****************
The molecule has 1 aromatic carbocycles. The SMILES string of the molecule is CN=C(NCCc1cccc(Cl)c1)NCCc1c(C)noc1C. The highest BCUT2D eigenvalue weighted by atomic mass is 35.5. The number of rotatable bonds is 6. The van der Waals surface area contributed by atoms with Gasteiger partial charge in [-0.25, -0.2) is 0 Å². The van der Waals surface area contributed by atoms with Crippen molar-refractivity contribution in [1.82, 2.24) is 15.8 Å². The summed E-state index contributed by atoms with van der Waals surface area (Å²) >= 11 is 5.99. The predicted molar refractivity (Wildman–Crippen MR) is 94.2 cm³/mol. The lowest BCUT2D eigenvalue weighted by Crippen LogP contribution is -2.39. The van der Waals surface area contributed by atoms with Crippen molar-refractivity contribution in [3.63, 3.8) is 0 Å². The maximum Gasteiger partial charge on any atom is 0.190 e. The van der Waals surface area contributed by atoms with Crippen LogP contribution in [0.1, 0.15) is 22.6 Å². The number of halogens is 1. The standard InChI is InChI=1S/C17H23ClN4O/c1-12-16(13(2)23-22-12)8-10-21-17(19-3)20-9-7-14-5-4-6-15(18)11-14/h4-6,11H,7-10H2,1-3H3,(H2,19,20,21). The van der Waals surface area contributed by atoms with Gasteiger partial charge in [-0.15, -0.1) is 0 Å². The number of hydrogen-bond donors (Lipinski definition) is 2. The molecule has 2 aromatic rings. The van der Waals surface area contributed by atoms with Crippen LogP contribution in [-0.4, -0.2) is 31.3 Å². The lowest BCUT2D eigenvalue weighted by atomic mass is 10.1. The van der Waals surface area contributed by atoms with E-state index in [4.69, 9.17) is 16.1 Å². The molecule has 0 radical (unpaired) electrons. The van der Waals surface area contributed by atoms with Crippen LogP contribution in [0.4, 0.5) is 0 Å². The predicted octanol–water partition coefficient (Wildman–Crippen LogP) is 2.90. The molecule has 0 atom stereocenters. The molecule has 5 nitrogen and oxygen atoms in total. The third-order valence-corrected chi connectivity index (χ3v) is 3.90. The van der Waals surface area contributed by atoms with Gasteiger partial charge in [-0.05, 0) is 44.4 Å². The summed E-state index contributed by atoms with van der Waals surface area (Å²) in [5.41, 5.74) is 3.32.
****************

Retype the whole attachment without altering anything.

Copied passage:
The molecule has 1 aromatic carbocycles. The SMILES string of the molecule is CN=C(NCCc1cccc(Cl)c1)NCCc1c(C)noc1C. The highest BCUT2D eigenvalue weighted by atomic mass is 35.5. The number of rotatable bonds is 6. The van der Waals surface area contributed by atoms with Gasteiger partial charge in [-0.25, -0.2) is 0 Å². The van der Waals surface area contributed by atoms with Crippen molar-refractivity contribution in [1.82, 2.24) is 15.8 Å². The summed E-state index contributed by atoms with van der Waals surface area (Å²) >= 11 is 5.99. The predicted molar refractivity (Wildman–Crippen MR) is 94.2 cm³/mol. The lowest BCUT2D eigenvalue weighted by Crippen LogP contribution is -2.39. The van der Waals surface area contributed by atoms with Crippen molar-refractivity contribution in [3.63, 3.8) is 0 Å². The maximum Gasteiger partial charge on any atom is 0.190 e. The van der Waals surface area contributed by atoms with Crippen LogP contribution in [0.1, 0.15) is 22.6 Å². The number of halogens is 1. The standard InChI is InChI=1S/C17H23ClN4O/c1-12-16(13(2)23-22-12)8-10-21-17(19-3)20-9-7-14-5-4-6-15(18)11-14/h4-6,11H,7-10H2,1-3H3,(H2,19,20,21). The van der Waals surface area contributed by atoms with Gasteiger partial charge in [-0.15, -0.1) is 0 Å². The number of hydrogen-bond donors (Lipinski definition) is 2. The molecule has 2 aromatic rings. The van der Waals surface area contributed by atoms with Crippen LogP contribution in [-0.4, -0.2) is 31.3 Å². The lowest BCUT2D eigenvalue weighted by atomic mass is 10.1. The van der Waals surface area contributed by atoms with E-state index in [4.69, 9.17) is 16.1 Å². The molecule has 0 radical (unpaired) electrons. The van der Waals surface area contributed by atoms with Crippen LogP contribution in [0.4, 0.5) is 0 Å². The predicted octanol–water partition coefficient (Wildman–Crippen LogP) is 2.90. The molecule has 0 atom stereocenters. The molecule has 5 nitrogen and oxygen atoms in total. The third-order valence-corrected chi connectivity index (χ3v) is 3.90. The van der Waals surface area contributed by atoms with Gasteiger partial charge in [-0.05, 0) is 44.4 Å². The summed E-state index contributed by atoms with van der Waals surface area (Å²) in [5.41, 5.74) is 3.32.